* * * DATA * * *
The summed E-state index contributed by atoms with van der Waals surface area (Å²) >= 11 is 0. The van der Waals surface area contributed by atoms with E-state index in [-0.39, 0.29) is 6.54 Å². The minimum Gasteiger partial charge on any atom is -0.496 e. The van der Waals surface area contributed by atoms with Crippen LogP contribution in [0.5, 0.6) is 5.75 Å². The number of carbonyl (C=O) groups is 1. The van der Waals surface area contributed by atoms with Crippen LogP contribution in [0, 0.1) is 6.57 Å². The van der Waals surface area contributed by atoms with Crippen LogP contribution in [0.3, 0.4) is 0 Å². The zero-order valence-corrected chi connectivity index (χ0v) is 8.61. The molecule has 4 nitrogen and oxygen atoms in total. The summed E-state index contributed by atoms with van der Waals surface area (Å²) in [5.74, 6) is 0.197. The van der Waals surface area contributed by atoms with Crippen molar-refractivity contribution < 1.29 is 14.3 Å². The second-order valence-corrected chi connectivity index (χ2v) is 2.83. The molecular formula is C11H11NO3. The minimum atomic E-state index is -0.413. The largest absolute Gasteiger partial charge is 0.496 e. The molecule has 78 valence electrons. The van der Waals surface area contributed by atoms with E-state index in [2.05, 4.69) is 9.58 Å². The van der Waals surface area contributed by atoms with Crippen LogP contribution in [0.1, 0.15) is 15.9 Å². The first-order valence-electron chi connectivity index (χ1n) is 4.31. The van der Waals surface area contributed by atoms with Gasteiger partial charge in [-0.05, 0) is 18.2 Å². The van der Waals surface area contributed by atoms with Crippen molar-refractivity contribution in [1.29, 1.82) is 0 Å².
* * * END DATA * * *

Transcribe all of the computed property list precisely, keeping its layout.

The summed E-state index contributed by atoms with van der Waals surface area (Å²) >= 11 is 0. The van der Waals surface area contributed by atoms with E-state index in [-0.39, 0.29) is 6.54 Å². The minimum Gasteiger partial charge on any atom is -0.496 e. The van der Waals surface area contributed by atoms with Crippen LogP contribution in [0.5, 0.6) is 5.75 Å². The number of carbonyl (C=O) groups is 1. The van der Waals surface area contributed by atoms with Crippen LogP contribution in [0, 0.1) is 6.57 Å². The van der Waals surface area contributed by atoms with Crippen LogP contribution in [0.3, 0.4) is 0 Å². The zero-order valence-corrected chi connectivity index (χ0v) is 8.61. The molecule has 4 nitrogen and oxygen atoms in total. The summed E-state index contributed by atoms with van der Waals surface area (Å²) in [5.74, 6) is 0.197. The van der Waals surface area contributed by atoms with Crippen molar-refractivity contribution < 1.29 is 14.3 Å². The second-order valence-corrected chi connectivity index (χ2v) is 2.83. The molecular formula is C11H11NO3. The minimum atomic E-state index is -0.413. The largest absolute Gasteiger partial charge is 0.496 e. The molecule has 78 valence electrons. The van der Waals surface area contributed by atoms with E-state index in [2.05, 4.69) is 9.58 Å². The van der Waals surface area contributed by atoms with Crippen LogP contribution in [0.1, 0.15) is 15.9 Å². The first-order valence-electron chi connectivity index (χ1n) is 4.31. The van der Waals surface area contributed by atoms with Gasteiger partial charge in [-0.05, 0) is 18.2 Å². The van der Waals surface area contributed by atoms with Crippen molar-refractivity contribution in [1.29, 1.82) is 0 Å².